The Alignments of Carnac

The megaliths of Carnac were erected between the 5th and 2nd millennium BC and include 2800 stones erected over 4 km on the main sites of Menec and Kermario.
They can be seen very well along the footpath.
Carnac also has several secondary megalithic sites with dolmens, menhirs, cairns and tumuli, scattered in the moor around.
The Carnac prehistory museum will help you discover the life of the communities that lived on this site and perhaps help you to unravel the mystery of the megaliths.

The peninsula of Quiberon

The isthmus of Penthièvre links the Quiberon peninsula to the mainland.
To the west, the spectacular wild coastline unfolds its 8km of cliffs sculpted by the power of the ocean.
The east coast contrasts with its superb fine sandy beaches sheltered from the wind and waves.
At the end of the peninsula, 14 km further south, surrounded by the ocean, the famous seaside resort of Quiberon faces the islands.
From Port Maria you can embark for Belle-Île, Houat and Hoëdic.

The Gulf of Morbihan

The Gulf of Morbihan, Mor-Bihan in Breton, which means "small sea" belongs to the very closed club of the "most beautiful bays in the world".
This small inland sea has 42 islands including the island of monks, the island of Arz, Gavrinis, Berder ... and countless islets.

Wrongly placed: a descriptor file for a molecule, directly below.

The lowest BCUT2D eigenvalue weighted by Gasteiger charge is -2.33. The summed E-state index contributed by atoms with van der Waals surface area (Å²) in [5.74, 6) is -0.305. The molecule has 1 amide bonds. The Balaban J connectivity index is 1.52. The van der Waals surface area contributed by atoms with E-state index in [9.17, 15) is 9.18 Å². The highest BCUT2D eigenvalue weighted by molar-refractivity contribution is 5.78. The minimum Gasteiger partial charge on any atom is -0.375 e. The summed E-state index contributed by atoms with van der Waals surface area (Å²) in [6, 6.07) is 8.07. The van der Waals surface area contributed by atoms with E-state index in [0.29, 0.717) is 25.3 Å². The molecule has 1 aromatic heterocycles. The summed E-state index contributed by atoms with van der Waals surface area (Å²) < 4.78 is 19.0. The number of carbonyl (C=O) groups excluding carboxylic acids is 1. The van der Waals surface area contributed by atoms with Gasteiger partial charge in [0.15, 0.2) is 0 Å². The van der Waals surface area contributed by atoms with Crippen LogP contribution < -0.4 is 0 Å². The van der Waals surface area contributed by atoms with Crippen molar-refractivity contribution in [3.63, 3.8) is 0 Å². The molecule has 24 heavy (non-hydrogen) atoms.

The gulf also shelters the ornithological natural reserve of Séné.
The Gulf of Morbihan is a popular destination for sailing. Whether by sail, boat, kayak or paddle, it is by sea that you should discover the Gulf to make the most of this postcard setting.
Several shipping companies offer various cruise packages with the possibility of excursions to the islands.

Auray and its port Saint-Goustan

Auray is a small city of character located on the banks of the river Loch which flows into the Gulf of Morbihan.
Its port, Saint-Goustan, can be discovered by going down the ramps of the Loch to appreciate the panoramic view of the city.
After the stone bridge, the Saint-Sauveur square, the Franklin quay, the sloping streets that lead to the upper town are paved and lined with half-timbered facades.
You can appreciate the place even more in the evening when the terraces of the cafés and restaurants come alive and at nightfall when the port lights up.

La Trinité sur Mer

La Trinité sur mer is famous for its marina. Its pontoons shelter famous Formula 1 boats when they are not sailing around the world.
City of the sailing amateurs, La Trinité sur mer is also the starting point of numerous regattas like the Spi Ouest France.
When visiting La Trinité sur mer, do not miss the GR34 path along the channel of the river Crach, the beautiful white sand beaches of Men du and Kervillen, the salt marshes and the alignments of the small Menec in the extension of the alignments of Carnac.


Vannes was the first capital of the Dukes of Brittany.